to endanger their lives by throwing stones.

      What country threatens children with death for throwing stones?

      The question is this: if Nabi Saleh wasn’t saturated with journalists, would these encounters happen? Probably not.

      You're probably right there. Without the journalists Israel probably might well react with decisive brutality against those people who are defending their homes.

      Why is Nabi Saleh saturated with journalists when, right next door to the West Bank, hundreds of thousands of people are dying in the world’s bloodiest conflict? Because covering Nabi Saleh is much easier than covering just about any other place in the Middle East right now, including Syria, where Palestinians actually are dying in droves.

      Bad things are happening elsewhere in the Middle East. In no way does that justify Israel's behavior in Nabi Selah or anywhere else in the occupied territories.

      You’re also fooling yourself if you think that this video is going to have some long shelf life; the last Ahed Tamimi viral video is barely remembered today.

      If so, that's because Palestinian story is constantly being shoveled over by pro-Israeli journalism at the New York Times, CNN, the Washington Post and other US media.

      Most people understand that there is a conflict in the Middle East

      Right, it's a "conflict in the Middle East", not Israel's longstanding campaign to dispossess Palestinians, which has been declared illegal by international bodies up to and including the UN Security Council.

      unfortunately, that conflict hurts children on both sides, whether they are Mohammed Tamimi, or Daniel Traegerman, who never threw a single stone, and was murdered by mortar shell fired from Gaza.

      Bring up the one Israeli child killed by a shell from Gaza last year, as opposed to the hundreds of Gazan children killed by Israel. Google Images features dozens of images of Danny. Good luck googling for pics of those hundreds of Palestinian kids.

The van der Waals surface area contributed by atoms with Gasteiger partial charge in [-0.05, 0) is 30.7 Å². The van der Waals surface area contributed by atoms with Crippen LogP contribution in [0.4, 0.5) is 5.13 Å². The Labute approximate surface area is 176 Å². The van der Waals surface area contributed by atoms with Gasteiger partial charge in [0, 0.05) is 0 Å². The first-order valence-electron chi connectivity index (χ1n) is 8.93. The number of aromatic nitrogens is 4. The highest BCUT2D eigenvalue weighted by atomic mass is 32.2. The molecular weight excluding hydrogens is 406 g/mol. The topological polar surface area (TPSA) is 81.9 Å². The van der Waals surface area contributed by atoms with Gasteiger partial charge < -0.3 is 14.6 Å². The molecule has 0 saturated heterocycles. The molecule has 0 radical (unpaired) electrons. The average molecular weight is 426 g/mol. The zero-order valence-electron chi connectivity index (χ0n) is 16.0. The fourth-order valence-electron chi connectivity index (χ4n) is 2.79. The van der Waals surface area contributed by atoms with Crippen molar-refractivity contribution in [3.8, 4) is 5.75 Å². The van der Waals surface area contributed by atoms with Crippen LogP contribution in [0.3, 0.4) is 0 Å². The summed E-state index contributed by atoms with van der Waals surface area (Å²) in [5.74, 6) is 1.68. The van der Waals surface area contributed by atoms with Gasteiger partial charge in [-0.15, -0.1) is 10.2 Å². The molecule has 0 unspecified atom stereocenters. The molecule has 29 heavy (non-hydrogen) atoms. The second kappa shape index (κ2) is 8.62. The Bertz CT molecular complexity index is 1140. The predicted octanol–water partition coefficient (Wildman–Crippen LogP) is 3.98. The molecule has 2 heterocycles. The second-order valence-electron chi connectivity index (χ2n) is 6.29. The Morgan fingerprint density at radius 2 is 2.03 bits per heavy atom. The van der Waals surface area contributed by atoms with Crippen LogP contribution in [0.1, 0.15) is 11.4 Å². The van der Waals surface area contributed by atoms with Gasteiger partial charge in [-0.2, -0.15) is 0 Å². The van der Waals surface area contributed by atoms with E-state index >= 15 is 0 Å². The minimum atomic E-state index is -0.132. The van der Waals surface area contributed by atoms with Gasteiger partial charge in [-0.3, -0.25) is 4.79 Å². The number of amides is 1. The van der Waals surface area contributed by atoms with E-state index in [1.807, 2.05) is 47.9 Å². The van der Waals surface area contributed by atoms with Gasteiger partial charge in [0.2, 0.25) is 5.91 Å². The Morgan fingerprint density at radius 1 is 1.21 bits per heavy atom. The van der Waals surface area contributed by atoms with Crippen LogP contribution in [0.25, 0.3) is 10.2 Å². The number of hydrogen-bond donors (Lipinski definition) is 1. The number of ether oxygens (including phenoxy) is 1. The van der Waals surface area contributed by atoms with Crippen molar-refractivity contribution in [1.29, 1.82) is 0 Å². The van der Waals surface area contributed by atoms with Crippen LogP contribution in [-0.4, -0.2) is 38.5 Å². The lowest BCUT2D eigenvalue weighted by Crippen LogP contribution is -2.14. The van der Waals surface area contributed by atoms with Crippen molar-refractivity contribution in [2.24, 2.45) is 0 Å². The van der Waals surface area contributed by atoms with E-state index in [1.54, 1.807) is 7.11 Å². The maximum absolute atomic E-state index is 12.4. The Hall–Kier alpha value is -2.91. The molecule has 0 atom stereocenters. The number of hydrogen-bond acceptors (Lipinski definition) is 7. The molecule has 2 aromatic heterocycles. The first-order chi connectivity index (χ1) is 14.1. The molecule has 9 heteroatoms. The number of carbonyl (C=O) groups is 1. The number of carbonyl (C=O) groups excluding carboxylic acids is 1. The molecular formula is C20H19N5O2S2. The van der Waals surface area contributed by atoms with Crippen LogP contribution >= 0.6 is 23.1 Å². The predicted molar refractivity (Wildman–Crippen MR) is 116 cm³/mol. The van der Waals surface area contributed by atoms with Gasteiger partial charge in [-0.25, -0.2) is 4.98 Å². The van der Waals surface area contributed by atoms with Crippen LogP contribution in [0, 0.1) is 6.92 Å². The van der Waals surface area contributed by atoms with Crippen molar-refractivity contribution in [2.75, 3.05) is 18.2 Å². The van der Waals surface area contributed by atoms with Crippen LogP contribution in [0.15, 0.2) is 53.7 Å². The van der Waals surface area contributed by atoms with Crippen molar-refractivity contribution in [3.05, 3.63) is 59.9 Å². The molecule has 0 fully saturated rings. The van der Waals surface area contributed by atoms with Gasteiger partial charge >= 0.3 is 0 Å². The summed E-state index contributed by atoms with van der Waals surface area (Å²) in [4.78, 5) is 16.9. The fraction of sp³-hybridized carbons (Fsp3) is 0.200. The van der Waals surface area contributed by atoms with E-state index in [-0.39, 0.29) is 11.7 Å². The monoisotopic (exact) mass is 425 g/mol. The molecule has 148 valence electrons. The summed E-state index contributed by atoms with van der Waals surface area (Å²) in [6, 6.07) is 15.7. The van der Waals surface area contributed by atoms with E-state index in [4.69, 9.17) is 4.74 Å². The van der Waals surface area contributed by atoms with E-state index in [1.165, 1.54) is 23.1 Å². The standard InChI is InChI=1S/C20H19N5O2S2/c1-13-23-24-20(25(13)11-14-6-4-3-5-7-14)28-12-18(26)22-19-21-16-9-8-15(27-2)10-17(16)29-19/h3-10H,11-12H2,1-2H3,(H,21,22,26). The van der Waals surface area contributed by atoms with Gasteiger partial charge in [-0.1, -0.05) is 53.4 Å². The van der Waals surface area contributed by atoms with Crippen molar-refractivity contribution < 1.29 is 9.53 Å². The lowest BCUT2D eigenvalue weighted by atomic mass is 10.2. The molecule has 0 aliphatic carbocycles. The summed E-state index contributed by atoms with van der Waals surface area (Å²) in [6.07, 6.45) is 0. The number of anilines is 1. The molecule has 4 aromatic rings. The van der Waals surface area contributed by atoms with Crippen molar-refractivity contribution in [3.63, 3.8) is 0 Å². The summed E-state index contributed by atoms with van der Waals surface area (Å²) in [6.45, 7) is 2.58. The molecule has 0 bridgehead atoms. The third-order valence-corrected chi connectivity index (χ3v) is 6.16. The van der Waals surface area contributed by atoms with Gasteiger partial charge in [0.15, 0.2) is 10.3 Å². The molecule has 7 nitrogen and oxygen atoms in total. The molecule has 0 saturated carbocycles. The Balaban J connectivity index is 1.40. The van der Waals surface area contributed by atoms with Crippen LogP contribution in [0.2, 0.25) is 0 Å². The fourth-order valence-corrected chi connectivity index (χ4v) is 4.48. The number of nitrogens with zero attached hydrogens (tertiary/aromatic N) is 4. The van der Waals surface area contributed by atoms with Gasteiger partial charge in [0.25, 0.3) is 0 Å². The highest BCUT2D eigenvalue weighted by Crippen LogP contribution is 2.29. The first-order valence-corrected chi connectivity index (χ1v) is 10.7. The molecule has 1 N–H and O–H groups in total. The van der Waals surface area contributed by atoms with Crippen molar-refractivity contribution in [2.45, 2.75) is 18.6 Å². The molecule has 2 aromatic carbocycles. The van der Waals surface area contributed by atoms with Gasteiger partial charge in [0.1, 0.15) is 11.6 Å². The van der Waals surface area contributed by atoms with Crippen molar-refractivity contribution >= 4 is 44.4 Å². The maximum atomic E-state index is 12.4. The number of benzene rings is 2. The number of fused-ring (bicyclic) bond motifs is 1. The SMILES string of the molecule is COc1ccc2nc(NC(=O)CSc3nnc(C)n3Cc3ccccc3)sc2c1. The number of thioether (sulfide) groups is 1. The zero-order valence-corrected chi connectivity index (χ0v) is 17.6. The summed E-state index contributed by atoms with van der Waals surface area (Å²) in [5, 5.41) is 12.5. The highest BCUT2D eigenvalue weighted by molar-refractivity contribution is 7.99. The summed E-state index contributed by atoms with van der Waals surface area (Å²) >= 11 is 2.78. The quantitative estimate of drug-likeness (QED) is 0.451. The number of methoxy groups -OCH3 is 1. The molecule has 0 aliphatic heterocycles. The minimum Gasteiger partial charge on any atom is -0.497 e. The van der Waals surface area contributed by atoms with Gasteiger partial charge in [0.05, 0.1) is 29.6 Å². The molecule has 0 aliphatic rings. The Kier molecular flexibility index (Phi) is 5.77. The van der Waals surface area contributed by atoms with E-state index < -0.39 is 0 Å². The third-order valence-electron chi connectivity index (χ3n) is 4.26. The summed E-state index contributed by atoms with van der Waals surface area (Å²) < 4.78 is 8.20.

• Israeli minister says IDF should have fired on unarmed Palestinian protesters for humiliating a soldier
  • University of Illinois Chancellor steps down as judge upholds Salaita lawsuit against school on 1st amendment grounds
    • Just a huge warning sign . . . turning the classroom into an anti-Israel podium – can cost you your teaching job.

      The ruling said that University of Illinois's failure to hire Professor Salaita was a violation of freedom of speech. The "huge warning sign" is that if you "cost a professor his job" due to his views on Israel you could be up for hefty damages.

  • Defying Obama on Iran deal, Schumer cites Hamas
    • hophmi, I'm unable to reply directly to your post below where you say "No one disputes any of these things, Mooser", so I'll answer it here. The fact is that several of the things you say are disputed, while others just give one side of the picture. I'll go down the list:

      It just denies that gay people exist . . . It’s official Iranian policy.
      One person - President Ahmadinejad - said that gays "didn't exist". He very quickly clarified that to say he meant that they did not exist in such numbers as in the West. In no way can that off the cuff remark, since clarified, be turned into "official Iranian policy".

      No. It just funds the Syria despot who has killed hundreds of thousands . . .
      You know, there are other parties in Syria committing terrible atrocities in Syria, and have been from the beginning. These include Al-Qaeda allied groups supported by Israel.

      It just helps fund and sustain Hezbollah, who essentially used it militia to take over Lebanon
      The bloc containing Hezbollah as a political party regularly wins a plurality of the vote in Lebanon. Hezbollah's military is viewed as heroic and patriotic by many non-Shiite Lebanese for its serial defeats of Israel.

      It’s just provoked the rebellion there against a government friendly to the United States
      Nobody has adduced any evidence of this. Please don't quote the GOI.

      It has funded Shiite militia there, though, and helped contributed to the sectarian governing philosophy of al-Maliki
      The "sectarian governing philosophy" is unfortunately shared by most Shia and Sunni alike in Iraq.

      funding Hamas and supplying them with weapons which are used to target Israeli civilians, it’s definitely contributed to Gazan suffering.
      Iranian funding of Hamas has tailed off to practically nothing. In any case, the world is aware that it's Israel that is primarily responsible for Gazan suffering. This is one fact that really is undisputed, outside of Israel and the Republican Party.

  • The day after 9/11, Kagan father-son duo said 'take the war' to Palestine
  • Obama tells Americans it is 'abrogation of my constitutional duty' to defer to Israel on Iran Deal
    • The reality is that given the collapse of so many Arab states in the region . . . there is simply no much choice anymore.

      Gee, and just how did that happen?